As one may have heard, Metrolinx has decided to use a private partner to built, maintain and operate the Eglinton Crosstown LRT line instead of turning over responsibility to the TTC. The province’s term for this kind of contract is “alternative financing and procurement” (AFP), but the more common industry term is “build-operate-maintain”. Since this story broke I have read a wide range of doom-and-gloom scenarios of what this means, but the common thread among them is what I feel to be a misunderstand of what this decision means for the rider experience and administration of the project. In this post, I would like to take the time to dispel some of these myths. Debate is healthy on this and all other subjects, but we need to ensure that we know what is (and what is not) being proposed or else the debate will end up chasing after a thousand red herrings. While I have not seen any proposed contracts in this matter, I will try my best to describe how they are typically structured.
The following is a post which was recovered when my last blog deleted itself from the internet. Due to a recent article in the Vancouver Province and a story about actor Ryan Gosling, both about the interaction between bicyclists and others, I feel that the time is right to repost it. Enjoy!
In the last few years, I have noticed the word “taxpayers” used much more frequently in our political lexicon. I’d like to take this opportunity to call on politicians to strike this term from their vocabularies in favour of a term more befitting of the citizenry. I feel that when a politician uses this term, it implies that they only consider the needs of a select group of citizens rather than the needs broader community. The term implies two classes of citizens, where those who are “taxpayers” receive preferential treatment in policy-making, while those who are not “taxpayers” must hope for some trickle-down benefit.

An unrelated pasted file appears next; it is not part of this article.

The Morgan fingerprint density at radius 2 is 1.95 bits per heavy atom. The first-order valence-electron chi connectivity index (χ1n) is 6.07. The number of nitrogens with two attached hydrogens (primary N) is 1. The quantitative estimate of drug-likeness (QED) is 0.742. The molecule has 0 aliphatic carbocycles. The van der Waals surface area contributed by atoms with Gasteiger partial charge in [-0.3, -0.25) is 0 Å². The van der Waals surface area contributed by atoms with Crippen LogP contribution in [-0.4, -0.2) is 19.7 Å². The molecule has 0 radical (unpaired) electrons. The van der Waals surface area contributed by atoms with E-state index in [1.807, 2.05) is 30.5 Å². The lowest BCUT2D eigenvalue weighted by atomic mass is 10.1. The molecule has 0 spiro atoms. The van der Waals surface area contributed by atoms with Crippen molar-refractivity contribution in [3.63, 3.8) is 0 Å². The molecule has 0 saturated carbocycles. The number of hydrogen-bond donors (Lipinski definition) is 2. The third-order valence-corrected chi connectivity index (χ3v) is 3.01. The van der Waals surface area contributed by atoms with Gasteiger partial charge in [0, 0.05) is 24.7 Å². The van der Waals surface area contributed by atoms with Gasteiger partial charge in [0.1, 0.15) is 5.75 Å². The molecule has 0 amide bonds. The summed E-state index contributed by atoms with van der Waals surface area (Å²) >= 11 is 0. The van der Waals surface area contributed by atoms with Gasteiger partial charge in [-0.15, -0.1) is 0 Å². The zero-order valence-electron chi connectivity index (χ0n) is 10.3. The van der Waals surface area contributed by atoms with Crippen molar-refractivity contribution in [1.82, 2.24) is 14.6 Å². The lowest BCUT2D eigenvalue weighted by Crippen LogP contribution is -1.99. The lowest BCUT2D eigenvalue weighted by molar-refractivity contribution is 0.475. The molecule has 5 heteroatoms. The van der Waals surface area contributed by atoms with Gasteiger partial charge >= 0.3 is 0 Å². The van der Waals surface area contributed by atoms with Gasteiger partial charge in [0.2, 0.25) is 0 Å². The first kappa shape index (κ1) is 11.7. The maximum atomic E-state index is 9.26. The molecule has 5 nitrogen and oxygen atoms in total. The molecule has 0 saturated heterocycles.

I do not own property, nor do I make enough money for significant amounts of income tax to be deducted. But, does this mean that my opinions and needs are of less value than those of the head of my neighbour’s household? Those who are not required to pay taxes still have a stake in the success of cities, provinces and countries. Respect for taxpayers, or whatever the buzzword of this election cycle is, should not come at the cost of respect for all those who desire a better community.
According to an article in the Brampton Guardian, the provincial government will soon announce a review of the Ontario Municipal Board – the quasi-judicial body best knowns for hearing appeals of planning and development-related decisions made by municipalities. Most commonly, a land-owner will appeal the rejection of a development permit application to the board, but there have been instances where citizens have appealed an approval. Over the years, the board has gained a reputation of overriding the official plans of municipalities and allowing unwanted development. Until I entered planning school, this negative perception was one that I shared. But, as I learned more about the planning process, my opinion changed to something that will make most of my neighbours see red. Continue reading